The major advantage of selecting universal joints instead of other types of couplings is their ability to compensate for greater angular misalignments while transmitting relatively high torques.
Single U-Joints can compensate for an angular misalignment of up to 45 degrees between the input and output shaft. In some very specific cases, this angle can be increased even further, but this is not recommended for use with any significant rotational speed.
The angle can also be increased by attaching multiple universal joints in line. However, each additional joint requires a support to limit the degrees of freedom and ensure the proper transmission of torque and motion. Additional U Joints and supports add friction and thus reduce the efficiency of the power transmission chain.
Typically, the connection of 2 single Joints is the most common variant of sequenced joints. A user can either connect two single joints by pinning or welding the hubs together or use a single center component, also called a ‘double yoke’, eliminating the need for additional machining, welding, and assembling.
Depending on size and type of Joint, these center components are available as part of the standard product range or are made to order. For some less popular sizes, manufacturers revert to the connection of 2 single U Joints with the aforementioned methods.
Double universal joints cannot only increase the operating angle going around a corner (sometimes referred to as "W configuration"), they also allow for the compensation of parallel misalignment between driving and driven shaft (a “Z configuration”).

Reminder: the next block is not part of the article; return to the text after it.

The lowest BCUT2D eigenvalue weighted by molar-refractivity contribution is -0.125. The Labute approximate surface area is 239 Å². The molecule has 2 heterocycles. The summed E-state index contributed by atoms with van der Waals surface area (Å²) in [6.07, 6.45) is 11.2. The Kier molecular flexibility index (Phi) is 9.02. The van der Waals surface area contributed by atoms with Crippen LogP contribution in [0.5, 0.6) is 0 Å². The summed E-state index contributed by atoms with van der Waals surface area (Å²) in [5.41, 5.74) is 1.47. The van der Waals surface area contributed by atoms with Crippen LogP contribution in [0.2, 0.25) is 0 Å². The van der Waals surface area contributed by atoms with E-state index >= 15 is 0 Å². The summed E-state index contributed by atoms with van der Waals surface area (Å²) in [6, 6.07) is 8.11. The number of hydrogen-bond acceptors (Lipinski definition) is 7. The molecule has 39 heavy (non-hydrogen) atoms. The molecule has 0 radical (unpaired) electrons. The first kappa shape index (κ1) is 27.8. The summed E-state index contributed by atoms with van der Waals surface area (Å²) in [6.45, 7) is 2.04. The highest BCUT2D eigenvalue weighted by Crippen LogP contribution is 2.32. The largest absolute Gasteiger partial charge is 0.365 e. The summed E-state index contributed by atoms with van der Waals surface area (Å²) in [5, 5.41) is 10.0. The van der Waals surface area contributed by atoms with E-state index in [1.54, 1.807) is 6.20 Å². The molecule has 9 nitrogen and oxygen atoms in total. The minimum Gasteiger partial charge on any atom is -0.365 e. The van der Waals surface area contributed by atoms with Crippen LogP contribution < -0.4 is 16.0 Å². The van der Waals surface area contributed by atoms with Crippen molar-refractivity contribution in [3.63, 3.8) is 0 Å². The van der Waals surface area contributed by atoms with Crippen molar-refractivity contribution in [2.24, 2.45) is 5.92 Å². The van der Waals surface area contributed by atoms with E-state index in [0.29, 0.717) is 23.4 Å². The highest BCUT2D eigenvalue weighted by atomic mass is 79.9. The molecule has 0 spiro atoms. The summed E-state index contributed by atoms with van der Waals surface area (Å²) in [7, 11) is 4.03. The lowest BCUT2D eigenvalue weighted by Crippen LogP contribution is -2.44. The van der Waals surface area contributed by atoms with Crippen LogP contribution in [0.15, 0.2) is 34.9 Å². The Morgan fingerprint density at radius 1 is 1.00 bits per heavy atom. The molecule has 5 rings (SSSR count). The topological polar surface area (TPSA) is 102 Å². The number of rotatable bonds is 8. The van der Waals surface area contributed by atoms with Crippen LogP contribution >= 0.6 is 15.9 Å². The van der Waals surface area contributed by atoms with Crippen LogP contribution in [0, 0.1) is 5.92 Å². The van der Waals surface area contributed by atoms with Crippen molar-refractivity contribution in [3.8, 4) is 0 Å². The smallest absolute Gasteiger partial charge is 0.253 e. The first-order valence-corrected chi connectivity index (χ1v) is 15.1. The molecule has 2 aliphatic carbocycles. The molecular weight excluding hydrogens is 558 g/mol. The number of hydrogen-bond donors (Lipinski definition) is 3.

U-Joints in correct W and Z configuration on a virtual plane
U-Joints in incorrect W and Z configuration on a virtual plane
Both configurations offer nearly constant velocity between the ingoing and outgoing end of the joint.
However, a few conditions must be met. The double joint must be located on a virtual plane and the operating angles of the two joints must be the same. If one or both joint ends are placed at an angle that takes the assembly from the virtual plane into a free 3D configuration, the constant velocity relation is lost. Also, the two joints need to be phased at 180° against each other, aligning the inwards pointing yokes.
U-Joints not on a virtual plane
U-Joints with correct and incorrect phasing
Constant velocity refers to both joint ends rotating at the same speed and remaining at the same point of revolution at all times. This is not the case for a single universal joint. At a constant input speed, the output side of the joint rotates at a fluctuating speed wave with speeds different at various points of the revolution. The amount of the fluctuation is related to the operating angle. The higher the angle, the more the speed / position of the output shaft differs from the input shaft. Depending on the application and operation conditions, this can lead to positioning errors or vibrations.
U-Joint Rotation Angle Difference
Due to the increased friction from the double joints and the sequential setup of the joint centers, it is recommended that the torque ratings for a double joints are reduced by 10% compared to a single joint of the same design and size. However, in many cases the use of a double joint can increase the lifetime of the configuration. Especially for friction bearing joints, the transmittable torque decreases swiftly with increasing angle. A reduction in operating angle per joint by using a double universal joint in w configuration can reduce bearing stress and provide constant velocity operation of input and output shaft.
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